The Russian Hacking Story in a Nutshell

In this digital age, government spend enormous amounts of money trying to penetrate the computer system of adversaries, like the US against Russia and China, and presumably our friends, as well. It would be nice to know what the British were thinking, after all. The Russians spent lots of money trying to “hack,” or penetrate, political party servers during the past campaign. It worked in part and failed in part and that is the story.

The Russians successfully penetrated the Democratic National Committee’s e-mail server by sending a Phish to its leader. He opened the email and disclosed his password, that, curiously because similar behavior by a child would be rare, was “password.” I don’t know if he used a capital “P,” but nevertheless!!

The Russians spent a lot of time trying to hack the Republican e-mail servers but, because the Republicans were serious about security, were never able to penetrate its servers.

Wikileaks got the Democrats stuff and it was hilarious, ripping each other, and making just outrageous comments that made them look stupid. This is not to say the Republicans are not stupid, and if the Republican servers were penetrated, I am sure similarly salacious e-mails would have been discovered and released to the enormous embarrassment of the Republicans.  That didn’t happen because the Republicans used solid security to avoid such embarrassment and the Democrats didn’t. Thre was no pro-Trump bias, as it is apparent the Russians were thinking Clinton would win up to the morning of November 9 and were simply toying with her.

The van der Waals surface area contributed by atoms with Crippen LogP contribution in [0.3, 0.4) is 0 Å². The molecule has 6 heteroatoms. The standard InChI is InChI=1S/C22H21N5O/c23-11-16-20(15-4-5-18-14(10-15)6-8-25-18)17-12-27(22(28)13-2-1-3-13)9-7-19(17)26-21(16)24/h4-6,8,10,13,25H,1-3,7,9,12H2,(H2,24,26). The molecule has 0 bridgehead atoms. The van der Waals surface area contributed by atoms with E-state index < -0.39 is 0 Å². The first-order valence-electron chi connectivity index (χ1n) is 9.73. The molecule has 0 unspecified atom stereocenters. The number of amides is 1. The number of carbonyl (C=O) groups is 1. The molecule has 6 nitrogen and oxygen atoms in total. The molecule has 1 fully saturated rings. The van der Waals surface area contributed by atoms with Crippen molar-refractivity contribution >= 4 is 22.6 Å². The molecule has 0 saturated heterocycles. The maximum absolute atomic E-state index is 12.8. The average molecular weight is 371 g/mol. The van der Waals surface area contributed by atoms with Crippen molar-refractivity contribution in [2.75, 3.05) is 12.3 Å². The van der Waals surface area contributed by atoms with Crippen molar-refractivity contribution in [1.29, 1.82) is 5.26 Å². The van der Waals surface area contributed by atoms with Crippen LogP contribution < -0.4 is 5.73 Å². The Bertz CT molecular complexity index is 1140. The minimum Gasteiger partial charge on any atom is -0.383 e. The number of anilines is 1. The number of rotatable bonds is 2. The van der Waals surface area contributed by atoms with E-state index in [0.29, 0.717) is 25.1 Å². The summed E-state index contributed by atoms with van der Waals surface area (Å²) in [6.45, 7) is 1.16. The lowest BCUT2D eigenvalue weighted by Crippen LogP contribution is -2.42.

This story is really that simple. A senior Democrat, some say John Podesta, used “password”  as his password. Oh, well, it proved to be the Key to the Kingdom. Now Clinton’s e-mail servers were also hacked, but that’s a different story, but also one based on a colossal lack of security in what is now a well known tale.












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